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Eggplant – sources, health benefits, nutrients, uses and constituents at

Friday, June 23, 2017 by

Eggplants are delicious and tasty vegetables which are not only known for their versatility when it comes to how they are prepared and served, but also for their nutritional value. They are best eaten between August and October, when they are in season.

Eggplants, like tomatoes, potatoes, and bell peppers, all belong to the nightshade family of vegetables or Solanaceae.

Aside from being purple or black in color, eggplants are also available in orange, lavender, jade green, and yellow-white and vary in sizes that can range from a small tomato to a large zucchini.

List of known nutrients

  • Anthocyanin
  • Bioflavonoids
  • Calcium
  • Chlorogenic acid
  • Copper
  • Folic acid
  • Magnesium
  • Manganese
  • Nasunin
  • Niacin
  • Phosphorus
  • Potassium
  • Vitamin A
  • Vitamin B1
  • Vitamin B6
  • Vitamin C
  • Zinc

Medicinal uses for eggplant

The eggplant’s purple skin is rich in nasunin, an antioxidant that gives power to the brain by ensuring that the lipids in the brain cell membranes are in proper working order, leading to a boost in analytic thought and good memory. Aside from giving value to the brain, eggplants protect the heart as they contain anthocyanins, flavonoids that regulate blood pressure and aids against the risks of cardiovascular disease.

Nasunin also regulates the production of iron in the body. You would think that an abundant supply of iron is healthy for the body. However, an excess of iron can cause the production of free radicals that in turn can lead to increased risks of heart disease and cancer. Postmenopausal women are in danger of retaining iron and therefore accumulating too much of it in their bodies. With nasunin, excessive iron formation is halted. Nasunin also lessens the free radical damage in joints, lowering the risks of rheumatoid arthritis.

Eggplants contain chlorogenic acid, which is a good ally in your fight against certain cancers, bacteria, and viruses. Chlorogenic acid also prevents the accumulation of low-density lipoprotein (LDL) or bad cholesterol in the body.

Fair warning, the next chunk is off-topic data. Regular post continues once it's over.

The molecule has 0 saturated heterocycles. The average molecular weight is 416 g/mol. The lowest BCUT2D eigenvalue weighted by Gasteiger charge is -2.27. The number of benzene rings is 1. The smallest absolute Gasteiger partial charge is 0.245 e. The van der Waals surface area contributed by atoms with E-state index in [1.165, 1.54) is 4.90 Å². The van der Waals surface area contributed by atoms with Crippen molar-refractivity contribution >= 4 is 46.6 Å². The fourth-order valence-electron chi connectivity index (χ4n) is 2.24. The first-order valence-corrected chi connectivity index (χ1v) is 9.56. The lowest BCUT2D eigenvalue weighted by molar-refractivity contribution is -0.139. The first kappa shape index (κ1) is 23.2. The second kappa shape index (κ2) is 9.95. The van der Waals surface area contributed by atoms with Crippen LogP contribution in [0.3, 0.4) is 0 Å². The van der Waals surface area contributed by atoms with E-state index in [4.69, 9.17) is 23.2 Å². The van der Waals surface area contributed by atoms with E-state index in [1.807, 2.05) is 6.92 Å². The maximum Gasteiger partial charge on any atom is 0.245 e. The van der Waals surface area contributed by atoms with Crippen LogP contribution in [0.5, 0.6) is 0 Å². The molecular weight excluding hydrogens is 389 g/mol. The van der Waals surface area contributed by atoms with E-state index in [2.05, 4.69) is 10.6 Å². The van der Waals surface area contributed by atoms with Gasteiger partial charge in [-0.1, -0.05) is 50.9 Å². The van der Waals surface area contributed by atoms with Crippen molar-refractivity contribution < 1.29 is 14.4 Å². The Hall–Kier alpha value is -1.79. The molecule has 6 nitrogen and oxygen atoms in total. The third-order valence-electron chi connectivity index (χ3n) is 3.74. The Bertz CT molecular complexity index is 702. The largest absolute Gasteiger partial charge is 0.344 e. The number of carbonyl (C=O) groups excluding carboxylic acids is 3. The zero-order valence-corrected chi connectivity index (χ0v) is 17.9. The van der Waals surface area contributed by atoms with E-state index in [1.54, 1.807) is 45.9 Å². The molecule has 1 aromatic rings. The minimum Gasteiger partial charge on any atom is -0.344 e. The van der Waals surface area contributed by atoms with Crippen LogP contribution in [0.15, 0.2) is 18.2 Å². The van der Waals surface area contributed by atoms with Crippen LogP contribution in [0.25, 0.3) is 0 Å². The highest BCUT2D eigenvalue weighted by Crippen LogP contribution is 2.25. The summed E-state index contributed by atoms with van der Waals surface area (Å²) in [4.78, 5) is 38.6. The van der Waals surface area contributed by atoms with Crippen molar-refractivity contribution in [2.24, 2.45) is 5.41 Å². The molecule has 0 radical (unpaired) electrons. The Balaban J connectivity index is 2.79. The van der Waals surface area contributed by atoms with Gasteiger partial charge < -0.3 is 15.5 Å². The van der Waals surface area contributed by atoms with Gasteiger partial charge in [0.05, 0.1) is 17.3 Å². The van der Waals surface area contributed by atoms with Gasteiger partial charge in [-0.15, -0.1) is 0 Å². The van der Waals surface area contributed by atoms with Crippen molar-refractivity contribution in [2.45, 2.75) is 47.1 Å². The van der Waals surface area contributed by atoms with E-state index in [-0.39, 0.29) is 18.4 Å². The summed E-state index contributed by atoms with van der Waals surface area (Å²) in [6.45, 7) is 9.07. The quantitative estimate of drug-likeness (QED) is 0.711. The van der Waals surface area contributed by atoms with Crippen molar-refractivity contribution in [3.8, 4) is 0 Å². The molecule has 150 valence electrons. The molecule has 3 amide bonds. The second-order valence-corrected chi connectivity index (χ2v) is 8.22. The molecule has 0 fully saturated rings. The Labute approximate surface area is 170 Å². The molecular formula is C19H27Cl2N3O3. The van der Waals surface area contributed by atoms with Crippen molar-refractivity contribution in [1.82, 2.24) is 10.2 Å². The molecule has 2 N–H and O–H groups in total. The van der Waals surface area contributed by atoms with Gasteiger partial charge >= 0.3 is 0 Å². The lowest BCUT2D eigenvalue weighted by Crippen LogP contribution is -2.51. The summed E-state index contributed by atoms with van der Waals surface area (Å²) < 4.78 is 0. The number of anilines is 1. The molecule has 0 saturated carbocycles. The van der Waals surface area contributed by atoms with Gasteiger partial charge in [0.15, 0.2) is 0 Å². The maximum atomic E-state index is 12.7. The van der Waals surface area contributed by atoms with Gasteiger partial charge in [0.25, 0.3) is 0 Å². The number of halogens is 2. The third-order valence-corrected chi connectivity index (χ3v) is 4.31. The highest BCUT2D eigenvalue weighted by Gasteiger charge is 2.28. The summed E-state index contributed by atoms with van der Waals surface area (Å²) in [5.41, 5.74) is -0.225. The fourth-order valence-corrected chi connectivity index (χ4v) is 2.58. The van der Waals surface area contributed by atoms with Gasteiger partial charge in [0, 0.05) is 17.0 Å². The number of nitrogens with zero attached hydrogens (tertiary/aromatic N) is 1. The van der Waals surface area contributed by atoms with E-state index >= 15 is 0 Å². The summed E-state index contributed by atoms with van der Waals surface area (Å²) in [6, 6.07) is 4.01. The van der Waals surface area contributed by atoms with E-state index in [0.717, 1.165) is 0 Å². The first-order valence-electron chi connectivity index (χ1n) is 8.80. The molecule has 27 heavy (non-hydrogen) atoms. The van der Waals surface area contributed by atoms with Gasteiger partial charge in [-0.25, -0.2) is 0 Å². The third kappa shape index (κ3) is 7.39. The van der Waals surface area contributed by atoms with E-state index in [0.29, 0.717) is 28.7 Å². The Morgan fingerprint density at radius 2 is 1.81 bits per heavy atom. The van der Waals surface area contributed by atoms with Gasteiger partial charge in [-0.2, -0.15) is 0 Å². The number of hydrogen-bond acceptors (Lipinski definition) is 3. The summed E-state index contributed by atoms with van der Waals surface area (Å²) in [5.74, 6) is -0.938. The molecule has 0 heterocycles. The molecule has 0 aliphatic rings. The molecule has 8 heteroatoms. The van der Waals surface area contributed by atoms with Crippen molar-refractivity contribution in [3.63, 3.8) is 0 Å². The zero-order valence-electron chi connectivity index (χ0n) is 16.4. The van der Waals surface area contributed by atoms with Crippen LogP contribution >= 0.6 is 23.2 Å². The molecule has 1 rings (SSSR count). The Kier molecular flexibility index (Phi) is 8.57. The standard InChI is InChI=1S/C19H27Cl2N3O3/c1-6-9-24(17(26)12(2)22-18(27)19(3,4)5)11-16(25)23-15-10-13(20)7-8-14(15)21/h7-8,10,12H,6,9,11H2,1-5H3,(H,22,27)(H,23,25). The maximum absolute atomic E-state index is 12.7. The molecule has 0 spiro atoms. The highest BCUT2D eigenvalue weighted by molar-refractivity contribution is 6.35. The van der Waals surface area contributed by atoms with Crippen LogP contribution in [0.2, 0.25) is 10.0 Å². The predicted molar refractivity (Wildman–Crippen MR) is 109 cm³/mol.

Eggplants are excellent sources of fiber, another nutrient that is associated with protecting the heart and getting rid of bad cholesterol that can cause the blockage of arteries and veins and which can lead to atherosclerosis, heart attacks, and strokes. A cup of eggplant is equivalent to 10 percent of your body’s daily fiber requirement.

Other eggplant nutrients that are good at protecting the heart are potassium, vitamin C, and vitamin B6.

Eat eggplants to fight obesity problems. The fiber content in eggplants also prevent the release of ghrelin, the hormone which gives the body its hunger pangs.

Body systems supported by eggplant

Regular ingestion of eggplants improves brain and heart function. Eggplants also provide for the assurance of good bone structure and helps with the body’s metabolic processes.

Ways to enjoy eggplant

Eggplants are perfect for Indian curry stir-fry dishes. Grilling or baking them also works. However, a quick word of advice: think twice before you fry an eggplant. Doing so can cause the eggplant to lose so many of its nutrients. Try some of these recipes to further give yourself a treat instead.

Where to learn more


Eggplants have the phytochemicals nasunin and chlorogenic acid. Nasunin is good for regulating iron supply in the body, while chlorogenic acid prevents the accumulation of bad cholesterol.

Eggplants are excellent sources of fiber, which contributes to the body’s proper heart and metabolic function.

Sources include:



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